Assuming you have no shoulder flexibility issues you should be able to completely press the dumbbells until your arms are straight and the dumbbells are almost touching. If you have trouble completely straightening the arms or find your shoulders raising up towards your ears during the pressing portion then lower the weight and focus on improving shoulder flexibility.
Once you’ve held the dumbbells at the top of the movement for the desired duration lower the dumbbells in a slow and controlled motion back to the starting position. The movement pattern for the lowering portion of the lift should be the exact opposite as the pattern used during the pressing portion.
You will be simultaneously lowering the dumbbells and rotating your elbows in towards the front of your body. Some lifters choose to exhale while pressing the dumbbells, at the top of each rep, or in between in each repetition. Choose a breathing pattern that feels the most natural and comfortable for you.
This exercise can be performed using straight sets, pre-exhaust sets, drop sets, rest-pause sets, supersets, trisets, giant sets, paused reps, partial reps, forced reps, or slow negatives. As with any exercise, the two most important components are high-quality form and progression. Progression can take a variety of forms (e.g. more weight, sets, or reps, decreased rest period, improved rep quality, etc…) but strive to improve every time you walk in to the gym.
Arnold Press Form Tips
Avoid Momentum – Many lifters find flexing the latissimus dorsi (re: lats) increases the stability at the starting position of the movement. The lats can also be engaged in the bottom position, between-each rep to yield a powerful stretch reflex.
While this stretch reflex can be beneficial during the transition portion of each rep it’s important that you’re not relying on it and the momentum it can generate to complete the lift. This exercise primary targets the shoulders and excessive momentum can lead to poor form which takes the stress off the target muscle groups.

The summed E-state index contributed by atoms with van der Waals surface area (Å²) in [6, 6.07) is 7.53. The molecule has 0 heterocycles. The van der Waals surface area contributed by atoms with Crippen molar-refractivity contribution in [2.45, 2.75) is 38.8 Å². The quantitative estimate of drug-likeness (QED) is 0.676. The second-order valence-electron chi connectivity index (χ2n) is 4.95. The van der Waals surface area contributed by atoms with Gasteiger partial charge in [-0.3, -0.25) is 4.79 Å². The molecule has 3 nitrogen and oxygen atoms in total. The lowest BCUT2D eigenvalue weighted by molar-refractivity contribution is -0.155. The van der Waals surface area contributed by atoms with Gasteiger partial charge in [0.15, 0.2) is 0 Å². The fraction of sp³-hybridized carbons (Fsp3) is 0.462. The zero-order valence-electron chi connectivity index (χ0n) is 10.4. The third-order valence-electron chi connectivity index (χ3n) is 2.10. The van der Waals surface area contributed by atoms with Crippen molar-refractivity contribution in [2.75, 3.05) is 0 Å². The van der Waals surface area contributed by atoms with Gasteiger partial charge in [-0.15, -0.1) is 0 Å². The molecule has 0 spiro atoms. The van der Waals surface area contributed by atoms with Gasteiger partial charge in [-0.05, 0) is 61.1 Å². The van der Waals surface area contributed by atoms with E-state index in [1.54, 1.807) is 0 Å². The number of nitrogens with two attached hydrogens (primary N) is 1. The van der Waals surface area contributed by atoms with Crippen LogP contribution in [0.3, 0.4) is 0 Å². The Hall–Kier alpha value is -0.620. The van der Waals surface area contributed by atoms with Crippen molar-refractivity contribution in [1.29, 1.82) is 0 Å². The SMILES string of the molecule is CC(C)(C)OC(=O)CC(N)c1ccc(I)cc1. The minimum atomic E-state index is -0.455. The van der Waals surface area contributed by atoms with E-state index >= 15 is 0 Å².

Use a Full Range of Motion – While advanced trainees can benefit from partial range-of-motion repetitions, most novice and intermediate trainees will experience maximum benefits from using a full range-of-motion on the dumbbell Arnold press. This means every rep should start with the dumbbells at shoulder level, be pressed until the arms are straight and in-line with the ears and shoulders, and then fully lowered back to shoulder level.
A full range-of-motion maximizes time under tension and stimulus on the target muscles.
Don’t Slam the Dumbbells Together – Many novice and intermediate trainees think a rep on this exercise isn’t complete unless the dumbbells slam together and bounce off of each other at the top of the lift. Not only does this bouncing generate momentum, which can minimize engagement of the target muscle groups, but it also poses an increased risk of personal injury and injury to those around you.
If you’re slamming the dumbbells together at the top of the rep and lose control of them then you risk dropping the bells on yourself or others. It is okay for the dumbbells to lightly touch at the top of the lift but ensure that touch doesn’t turn in to a bounce.
1) “Dumbbell Arnold Press.” ExRx (Exercise Prescription) on the Internet. N.p., n.d. Web. 27 Oct. 2015. Griffing, James, et al. “Kinesiology Glossary.” ExRx.net. N.p., 2015. Web.
2) “Kinesiology Glossary.” ExRx (Exercise Prescription) on the Internet. N.p., n.d. Web. 27 Oct. 2015.